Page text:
'The Children of Willesden Lane' International Holocaust Remembrance Day is January 27th  and is a time for reflection. Sadly, children are often subject to the same worldly violence as adults, especially during times of war. In our more recent history, think of the number of children who perished during armed conflicts in Vietnam, Kosovo, and Syria. Go back a few more decades and recall that, in Nazi-occupied Europe, more than 1.5 million Jewish children were murdered in the ghettos and death camps. Students need to “make meaning” of history’s tragic events if they are to understand the past and what roles they have in securing a more peaceful future.

If your students have already read The Diary of Anne Frank, try The Children of Willesden Lane. The series TeachingThe Children of Willesden Lane’ offers resources to help middle and high school students better comprehend survivor Lisa Jura’s story of loss, resilience, and ultimate triumph. Mona Golabek, Jura’s daughter, wrote The Children of Willesden Lane to honor her mother, who was spared the cruelty of the death camps thanks to the Kindertransport (children’s transport). In all, the operation saved nearly 10,000 children.

Music as Teacher

“Hold on to your music. It will be your best friend.” -words spoken to Lisa Jura by her mother as she boarded the Kindertransport

Music is as much a character in The Children of Willesden Lane as Jura. Therefore, each reading includes a musical selection that highlights the theme of that segment. In Reading 2: Uprooted (Chapters 4-8), high school history teacher Martina Grant asks her students to identify a song that would remind them of home, should they ever have to leave. After students respond, Grant reads the passage from the book where Jura takes the music for Debussy’s “Clair de Lune” with her when she leaves home. At about 2:45 minutes into the video, students listen to that piece and determine how the music revealed Jura’s feelings.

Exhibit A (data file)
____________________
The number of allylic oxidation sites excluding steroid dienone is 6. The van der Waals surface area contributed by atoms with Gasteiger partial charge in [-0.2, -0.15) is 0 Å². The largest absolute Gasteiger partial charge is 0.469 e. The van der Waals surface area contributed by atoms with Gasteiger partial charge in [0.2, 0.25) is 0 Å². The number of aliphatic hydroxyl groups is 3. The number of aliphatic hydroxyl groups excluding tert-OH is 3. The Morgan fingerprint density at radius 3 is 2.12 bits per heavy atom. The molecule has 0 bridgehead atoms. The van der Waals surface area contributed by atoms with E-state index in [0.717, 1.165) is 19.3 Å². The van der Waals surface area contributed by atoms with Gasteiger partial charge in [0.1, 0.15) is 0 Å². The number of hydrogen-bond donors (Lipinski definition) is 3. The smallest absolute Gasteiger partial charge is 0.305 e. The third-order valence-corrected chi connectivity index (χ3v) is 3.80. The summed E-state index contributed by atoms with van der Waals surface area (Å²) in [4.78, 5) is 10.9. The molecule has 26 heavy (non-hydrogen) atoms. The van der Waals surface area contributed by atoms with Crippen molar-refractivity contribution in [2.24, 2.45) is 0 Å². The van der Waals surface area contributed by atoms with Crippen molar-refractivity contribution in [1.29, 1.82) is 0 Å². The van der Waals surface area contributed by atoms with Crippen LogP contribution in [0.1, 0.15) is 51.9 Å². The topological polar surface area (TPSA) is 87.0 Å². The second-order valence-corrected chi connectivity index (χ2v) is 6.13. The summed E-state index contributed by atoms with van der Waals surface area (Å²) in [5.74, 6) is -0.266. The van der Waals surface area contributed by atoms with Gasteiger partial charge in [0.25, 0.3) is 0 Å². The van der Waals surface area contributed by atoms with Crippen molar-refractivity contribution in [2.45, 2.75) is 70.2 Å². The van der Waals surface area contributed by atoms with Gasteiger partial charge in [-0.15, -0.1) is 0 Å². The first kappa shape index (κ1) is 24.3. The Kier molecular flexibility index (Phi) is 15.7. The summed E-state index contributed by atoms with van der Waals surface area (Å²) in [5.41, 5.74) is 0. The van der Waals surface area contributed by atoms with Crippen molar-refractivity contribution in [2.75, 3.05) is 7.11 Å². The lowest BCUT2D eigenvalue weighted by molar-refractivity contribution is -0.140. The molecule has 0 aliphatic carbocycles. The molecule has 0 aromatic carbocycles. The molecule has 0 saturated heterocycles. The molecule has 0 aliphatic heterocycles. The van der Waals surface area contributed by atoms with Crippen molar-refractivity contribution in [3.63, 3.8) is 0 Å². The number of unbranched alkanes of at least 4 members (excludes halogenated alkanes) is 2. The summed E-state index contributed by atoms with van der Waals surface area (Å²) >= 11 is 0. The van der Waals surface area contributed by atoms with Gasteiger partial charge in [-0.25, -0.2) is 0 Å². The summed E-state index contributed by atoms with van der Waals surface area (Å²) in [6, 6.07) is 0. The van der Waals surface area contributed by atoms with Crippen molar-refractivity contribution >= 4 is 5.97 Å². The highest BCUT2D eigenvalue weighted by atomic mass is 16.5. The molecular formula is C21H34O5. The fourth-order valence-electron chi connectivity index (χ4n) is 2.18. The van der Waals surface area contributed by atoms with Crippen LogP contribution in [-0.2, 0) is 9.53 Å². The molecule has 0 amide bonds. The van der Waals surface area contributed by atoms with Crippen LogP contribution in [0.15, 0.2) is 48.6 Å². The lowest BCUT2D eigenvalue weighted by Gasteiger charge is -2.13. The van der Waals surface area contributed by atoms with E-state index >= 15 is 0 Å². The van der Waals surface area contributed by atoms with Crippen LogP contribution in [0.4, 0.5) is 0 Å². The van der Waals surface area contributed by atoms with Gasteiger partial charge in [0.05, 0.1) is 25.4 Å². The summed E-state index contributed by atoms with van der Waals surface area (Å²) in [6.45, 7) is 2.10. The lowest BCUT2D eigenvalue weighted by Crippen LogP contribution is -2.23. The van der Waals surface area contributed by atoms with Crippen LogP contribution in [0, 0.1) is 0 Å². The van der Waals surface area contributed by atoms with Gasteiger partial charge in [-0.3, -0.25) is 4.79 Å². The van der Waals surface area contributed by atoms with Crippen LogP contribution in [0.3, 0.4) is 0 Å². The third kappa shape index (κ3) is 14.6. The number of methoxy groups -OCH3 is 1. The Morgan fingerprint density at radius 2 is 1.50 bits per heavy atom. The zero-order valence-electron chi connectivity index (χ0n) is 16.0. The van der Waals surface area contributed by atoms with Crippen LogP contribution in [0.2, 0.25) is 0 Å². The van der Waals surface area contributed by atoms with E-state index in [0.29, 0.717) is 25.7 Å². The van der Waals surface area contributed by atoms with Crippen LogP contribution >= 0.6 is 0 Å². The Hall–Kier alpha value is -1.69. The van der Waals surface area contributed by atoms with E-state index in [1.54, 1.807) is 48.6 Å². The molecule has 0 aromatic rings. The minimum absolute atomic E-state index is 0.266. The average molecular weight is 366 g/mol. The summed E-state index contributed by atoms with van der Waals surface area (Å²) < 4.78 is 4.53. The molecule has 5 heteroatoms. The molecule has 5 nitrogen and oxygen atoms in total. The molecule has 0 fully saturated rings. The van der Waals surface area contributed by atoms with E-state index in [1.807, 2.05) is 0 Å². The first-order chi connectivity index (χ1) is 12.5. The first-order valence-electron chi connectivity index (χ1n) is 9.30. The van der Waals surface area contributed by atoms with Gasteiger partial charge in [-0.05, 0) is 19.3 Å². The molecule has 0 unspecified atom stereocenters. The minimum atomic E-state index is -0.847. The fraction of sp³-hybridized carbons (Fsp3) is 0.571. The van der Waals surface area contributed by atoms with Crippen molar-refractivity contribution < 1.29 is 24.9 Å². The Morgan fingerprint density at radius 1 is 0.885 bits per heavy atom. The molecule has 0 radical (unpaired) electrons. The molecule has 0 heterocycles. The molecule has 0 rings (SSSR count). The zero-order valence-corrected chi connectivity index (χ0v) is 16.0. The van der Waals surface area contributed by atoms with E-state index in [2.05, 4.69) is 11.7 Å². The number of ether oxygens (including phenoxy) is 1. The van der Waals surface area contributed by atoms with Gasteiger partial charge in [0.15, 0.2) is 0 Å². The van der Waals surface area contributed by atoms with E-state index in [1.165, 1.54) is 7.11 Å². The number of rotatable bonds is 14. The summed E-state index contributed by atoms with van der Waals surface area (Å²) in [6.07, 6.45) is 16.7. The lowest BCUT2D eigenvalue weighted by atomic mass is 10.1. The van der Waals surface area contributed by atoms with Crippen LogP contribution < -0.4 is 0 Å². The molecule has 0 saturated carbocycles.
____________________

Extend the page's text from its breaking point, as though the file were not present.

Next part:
The video also shows how teachers from different disciplines can work together to provide a more meaningful lesson. Grant asked the school’s music teacher Jeff Arzberger to conduct a lesson on basic musical concepts such as rhythm and harmony, and the difference between major and minor keys. Arzberger meets the lesson objectives by asking students to listen to and then compare the musical approaches taken by Beethoven in his “Moonlight” Sonata and by Debussy in “Clair de Lune.” Would you be comfortable teaching music? Who might you call on to help you familiarize your students with music and music history?

Students then discuss whether it is important to understand Jura’s music in order to understand her story. As you watch the video, consider how music impacts Jura’s story. Does it make it more meaningful? Why or why not?